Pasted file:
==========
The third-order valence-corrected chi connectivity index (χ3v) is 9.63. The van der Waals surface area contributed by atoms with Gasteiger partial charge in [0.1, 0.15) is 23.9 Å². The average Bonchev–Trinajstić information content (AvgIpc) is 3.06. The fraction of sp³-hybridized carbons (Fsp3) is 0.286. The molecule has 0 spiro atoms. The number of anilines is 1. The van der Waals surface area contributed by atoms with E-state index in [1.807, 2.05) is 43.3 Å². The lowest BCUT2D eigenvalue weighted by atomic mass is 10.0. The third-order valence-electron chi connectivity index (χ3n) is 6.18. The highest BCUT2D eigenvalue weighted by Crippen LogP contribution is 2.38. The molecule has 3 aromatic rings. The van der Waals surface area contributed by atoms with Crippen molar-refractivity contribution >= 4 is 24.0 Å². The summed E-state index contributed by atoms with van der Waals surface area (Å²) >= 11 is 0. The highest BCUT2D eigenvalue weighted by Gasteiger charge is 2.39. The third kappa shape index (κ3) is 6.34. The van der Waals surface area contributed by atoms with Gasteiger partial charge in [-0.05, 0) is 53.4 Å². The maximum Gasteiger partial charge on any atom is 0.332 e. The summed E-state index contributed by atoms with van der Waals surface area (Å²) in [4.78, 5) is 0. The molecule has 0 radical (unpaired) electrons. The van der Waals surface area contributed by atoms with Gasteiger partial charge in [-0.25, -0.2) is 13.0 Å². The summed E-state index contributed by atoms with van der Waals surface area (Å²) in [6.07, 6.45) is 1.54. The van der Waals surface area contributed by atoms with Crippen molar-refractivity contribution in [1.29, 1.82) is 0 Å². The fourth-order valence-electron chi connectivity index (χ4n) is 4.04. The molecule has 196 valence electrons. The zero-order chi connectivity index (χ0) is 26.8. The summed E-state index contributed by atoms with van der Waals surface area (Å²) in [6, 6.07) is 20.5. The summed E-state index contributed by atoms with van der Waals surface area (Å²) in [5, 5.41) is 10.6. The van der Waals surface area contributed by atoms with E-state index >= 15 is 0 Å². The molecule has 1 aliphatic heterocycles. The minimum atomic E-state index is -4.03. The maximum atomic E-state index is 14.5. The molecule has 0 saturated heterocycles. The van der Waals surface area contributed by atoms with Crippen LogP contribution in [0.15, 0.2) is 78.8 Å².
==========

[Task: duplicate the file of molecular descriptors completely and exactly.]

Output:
The third-order valence-corrected chi connectivity index (χ3v) is 9.63. The van der Waals surface area contributed by atoms with Gasteiger partial charge in [0.1, 0.15) is 23.9 Å². The average Bonchev–Trinajstić information content (AvgIpc) is 3.06. The fraction of sp³-hybridized carbons (Fsp3) is 0.286. The molecule has 0 spiro atoms. The number of anilines is 1. The van der Waals surface area contributed by atoms with E-state index in [1.807, 2.05) is 43.3 Å². The lowest BCUT2D eigenvalue weighted by atomic mass is 10.0. The third-order valence-electron chi connectivity index (χ3n) is 6.18. The highest BCUT2D eigenvalue weighted by Crippen LogP contribution is 2.38. The molecule has 3 aromatic rings. The van der Waals surface area contributed by atoms with Crippen molar-refractivity contribution >= 4 is 24.0 Å². The summed E-state index contributed by atoms with van der Waals surface area (Å²) >= 11 is 0. The highest BCUT2D eigenvalue weighted by Gasteiger charge is 2.39. The third kappa shape index (κ3) is 6.34. The van der Waals surface area contributed by atoms with Gasteiger partial charge in [-0.05, 0) is 53.4 Å². The maximum Gasteiger partial charge on any atom is 0.332 e. The summed E-state index contributed by atoms with van der Waals surface area (Å²) in [4.78, 5) is 0. The molecule has 0 radical (unpaired) electrons. The van der Waals surface area contributed by atoms with Gasteiger partial charge in [-0.25, -0.2) is 13.0 Å². The summed E-state index contributed by atoms with van der Waals surface area (Å²) in [6.07, 6.45) is 1.54. The van der Waals surface area contributed by atoms with Crippen molar-refractivity contribution in [1.29, 1.82) is 0 Å². The fourth-order valence-electron chi connectivity index (χ4n) is 4.04. The molecule has 196 valence electrons. The zero-order chi connectivity index (χ0) is 26.8. The summed E-state index contributed by atoms with van der Waals surface area (Å²) in [6, 6.07) is 20.5. The summed E-state index contributed by atoms with van der Waals surface area (Å²) in [5, 5.41) is 10.6. The van der Waals surface area contributed by atoms with E-state index >= 15 is 0 Å². The molecule has 1 aliphatic heterocycles. The minimum atomic E-state index is -4.03. The maximum atomic E-state index is 14.5. The molecule has 0 saturated heterocycles. The van der Waals surface area contributed by atoms with Crippen LogP contribution in [0.15, 0.2) is 78.8 Å².